Friday, October 30, 2020

James Relly's Universalism

James Relly was a significant influence on the development of universalism in the 1700s. As was
expected at the time, he developed his theology based on what he found in the Bible, and engaged in some novel interpretation to develop his soteriology. Although I would have found it quite unconvincing as a Christian, this was not the experience of people like John Murray, who went on to take a vision of universal salvation to the New World.

Relly accepted most of the Christian system, including the doctrines of original sin, and vicarious atonement by Christ on the cross. The twist he gave those doctrines, however, centered upon what he believed was the mystical union of all people in Adam, and in Christ, the second Adam. Relly insisted that all of humanity, all succeeding generations of the human race, were contained within Adam when he sinned against God. All humanity participated in that sin, and therefore all of humanity stands in need of redemption. It was this sin which Christ died to redeem. Just as all human beings were in Adam when he sinned, so all human beings were present in Christ when he paid the price of that sin. His death was sufficient payment for all sin, and therefore, human redemption has already been accomplished and human beings need only acknowledge and rejoice in that fact. It is not so much that all will be saved, but that in the mystical union of Christ with his church and with humanity, all have been saved. (Bumbaugh, 2000)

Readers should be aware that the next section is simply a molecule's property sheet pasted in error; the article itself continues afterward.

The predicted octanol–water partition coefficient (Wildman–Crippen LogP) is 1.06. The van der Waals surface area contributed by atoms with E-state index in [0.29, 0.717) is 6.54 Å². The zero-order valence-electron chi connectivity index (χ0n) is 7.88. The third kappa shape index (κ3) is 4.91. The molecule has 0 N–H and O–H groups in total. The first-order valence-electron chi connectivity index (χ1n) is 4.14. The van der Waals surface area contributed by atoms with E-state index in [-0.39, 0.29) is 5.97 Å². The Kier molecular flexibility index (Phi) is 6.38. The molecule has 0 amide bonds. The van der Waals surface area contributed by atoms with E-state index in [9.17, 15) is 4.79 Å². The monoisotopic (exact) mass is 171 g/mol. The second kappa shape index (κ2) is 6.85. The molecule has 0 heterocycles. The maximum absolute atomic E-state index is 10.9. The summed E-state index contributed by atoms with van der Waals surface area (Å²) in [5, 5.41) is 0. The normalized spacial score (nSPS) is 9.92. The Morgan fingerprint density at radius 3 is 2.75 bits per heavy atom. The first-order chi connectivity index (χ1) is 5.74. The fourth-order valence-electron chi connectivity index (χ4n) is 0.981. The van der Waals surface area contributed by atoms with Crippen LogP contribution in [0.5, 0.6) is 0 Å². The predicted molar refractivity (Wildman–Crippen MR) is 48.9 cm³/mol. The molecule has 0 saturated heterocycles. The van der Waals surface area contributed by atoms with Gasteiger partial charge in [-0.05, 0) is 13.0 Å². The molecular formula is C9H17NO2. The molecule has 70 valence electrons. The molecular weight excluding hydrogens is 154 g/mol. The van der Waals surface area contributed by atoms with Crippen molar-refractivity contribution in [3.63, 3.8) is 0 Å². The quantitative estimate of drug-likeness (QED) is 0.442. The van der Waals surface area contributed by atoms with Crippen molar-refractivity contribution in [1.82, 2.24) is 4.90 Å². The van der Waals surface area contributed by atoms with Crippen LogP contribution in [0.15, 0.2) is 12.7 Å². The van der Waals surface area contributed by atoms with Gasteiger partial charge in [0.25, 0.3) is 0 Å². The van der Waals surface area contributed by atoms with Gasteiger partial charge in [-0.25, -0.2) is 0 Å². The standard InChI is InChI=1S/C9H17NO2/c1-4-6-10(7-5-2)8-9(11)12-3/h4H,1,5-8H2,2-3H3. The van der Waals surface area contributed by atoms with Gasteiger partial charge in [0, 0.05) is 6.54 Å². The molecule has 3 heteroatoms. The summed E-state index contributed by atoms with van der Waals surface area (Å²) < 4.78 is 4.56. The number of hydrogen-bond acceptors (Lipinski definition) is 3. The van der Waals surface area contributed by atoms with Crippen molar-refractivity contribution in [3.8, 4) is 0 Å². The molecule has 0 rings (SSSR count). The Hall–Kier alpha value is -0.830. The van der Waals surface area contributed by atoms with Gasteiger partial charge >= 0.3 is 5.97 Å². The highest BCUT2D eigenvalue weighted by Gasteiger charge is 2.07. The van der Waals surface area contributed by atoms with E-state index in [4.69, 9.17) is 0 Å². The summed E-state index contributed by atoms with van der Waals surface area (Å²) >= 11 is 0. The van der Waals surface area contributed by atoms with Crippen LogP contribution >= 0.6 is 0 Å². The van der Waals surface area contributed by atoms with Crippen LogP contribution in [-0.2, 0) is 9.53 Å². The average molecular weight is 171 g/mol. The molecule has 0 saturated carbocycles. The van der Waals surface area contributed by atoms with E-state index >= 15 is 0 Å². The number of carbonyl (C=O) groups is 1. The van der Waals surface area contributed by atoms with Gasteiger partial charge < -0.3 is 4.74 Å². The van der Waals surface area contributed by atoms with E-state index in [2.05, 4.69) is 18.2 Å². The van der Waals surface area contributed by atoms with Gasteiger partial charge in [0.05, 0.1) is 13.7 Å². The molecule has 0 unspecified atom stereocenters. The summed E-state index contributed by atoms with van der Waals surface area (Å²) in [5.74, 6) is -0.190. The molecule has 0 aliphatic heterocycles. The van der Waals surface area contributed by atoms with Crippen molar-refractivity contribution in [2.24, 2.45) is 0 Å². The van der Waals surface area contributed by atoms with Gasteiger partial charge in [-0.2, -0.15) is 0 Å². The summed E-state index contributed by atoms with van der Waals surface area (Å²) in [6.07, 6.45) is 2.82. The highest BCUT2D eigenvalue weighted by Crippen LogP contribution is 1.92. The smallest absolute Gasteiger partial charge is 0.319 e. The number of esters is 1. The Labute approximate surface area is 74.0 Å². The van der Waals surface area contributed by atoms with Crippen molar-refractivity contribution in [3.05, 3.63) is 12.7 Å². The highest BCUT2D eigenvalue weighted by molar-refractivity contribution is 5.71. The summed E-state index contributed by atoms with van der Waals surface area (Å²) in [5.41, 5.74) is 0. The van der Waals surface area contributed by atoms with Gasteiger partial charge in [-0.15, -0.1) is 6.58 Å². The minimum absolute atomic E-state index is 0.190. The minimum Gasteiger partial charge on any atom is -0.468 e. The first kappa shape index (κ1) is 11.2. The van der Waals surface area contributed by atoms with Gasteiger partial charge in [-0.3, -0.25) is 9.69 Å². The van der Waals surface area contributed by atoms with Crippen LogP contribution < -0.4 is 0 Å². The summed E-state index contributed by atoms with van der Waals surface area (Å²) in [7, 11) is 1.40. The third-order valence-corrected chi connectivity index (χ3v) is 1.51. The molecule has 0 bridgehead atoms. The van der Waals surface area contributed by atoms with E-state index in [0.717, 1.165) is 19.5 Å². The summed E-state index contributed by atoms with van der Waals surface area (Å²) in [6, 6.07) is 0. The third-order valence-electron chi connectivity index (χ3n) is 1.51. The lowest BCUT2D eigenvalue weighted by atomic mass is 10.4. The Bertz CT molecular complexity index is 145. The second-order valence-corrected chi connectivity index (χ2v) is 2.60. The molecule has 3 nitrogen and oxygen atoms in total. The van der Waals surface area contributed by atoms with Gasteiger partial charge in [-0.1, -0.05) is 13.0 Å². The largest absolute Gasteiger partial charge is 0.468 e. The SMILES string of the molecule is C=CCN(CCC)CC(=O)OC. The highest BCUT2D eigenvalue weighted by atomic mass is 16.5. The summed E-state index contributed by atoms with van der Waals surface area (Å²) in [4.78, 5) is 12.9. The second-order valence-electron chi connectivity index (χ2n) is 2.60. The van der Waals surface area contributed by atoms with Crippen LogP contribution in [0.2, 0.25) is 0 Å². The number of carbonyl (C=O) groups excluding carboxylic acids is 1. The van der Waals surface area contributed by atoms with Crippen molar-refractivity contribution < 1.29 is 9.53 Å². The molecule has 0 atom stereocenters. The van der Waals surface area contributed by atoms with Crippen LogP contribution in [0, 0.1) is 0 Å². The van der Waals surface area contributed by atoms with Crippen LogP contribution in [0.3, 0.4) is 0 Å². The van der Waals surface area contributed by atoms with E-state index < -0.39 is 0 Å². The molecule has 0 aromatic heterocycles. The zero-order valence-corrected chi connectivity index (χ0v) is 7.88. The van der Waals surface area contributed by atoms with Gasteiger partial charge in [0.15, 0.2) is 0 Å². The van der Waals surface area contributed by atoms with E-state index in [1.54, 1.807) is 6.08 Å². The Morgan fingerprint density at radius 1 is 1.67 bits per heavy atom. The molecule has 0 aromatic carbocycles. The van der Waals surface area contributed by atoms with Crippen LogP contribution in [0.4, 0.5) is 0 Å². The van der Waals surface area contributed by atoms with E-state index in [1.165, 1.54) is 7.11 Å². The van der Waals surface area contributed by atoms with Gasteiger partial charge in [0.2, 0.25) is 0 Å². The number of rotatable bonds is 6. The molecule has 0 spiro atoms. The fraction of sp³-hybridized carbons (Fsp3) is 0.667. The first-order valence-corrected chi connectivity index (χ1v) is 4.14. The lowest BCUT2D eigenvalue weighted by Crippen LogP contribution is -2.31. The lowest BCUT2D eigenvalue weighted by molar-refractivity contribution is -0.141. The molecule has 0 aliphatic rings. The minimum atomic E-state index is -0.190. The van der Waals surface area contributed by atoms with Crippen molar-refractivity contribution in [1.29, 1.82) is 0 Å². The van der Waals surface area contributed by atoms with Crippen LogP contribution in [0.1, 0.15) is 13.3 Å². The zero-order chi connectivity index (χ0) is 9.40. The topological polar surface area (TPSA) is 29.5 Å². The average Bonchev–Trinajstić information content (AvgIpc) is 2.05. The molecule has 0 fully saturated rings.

The Rellyan doctrine of universal salvation depended in part on a particular passage from the New Testament.

But in fact Christ has been raised from the dead, the first fruits of those who have died. For since death came through a human being, the resurrection of the dead has also come through a human being; for as all die in Adam, so all will be made alive in Christ. (1 Corinthians 15:20-22 NRSV)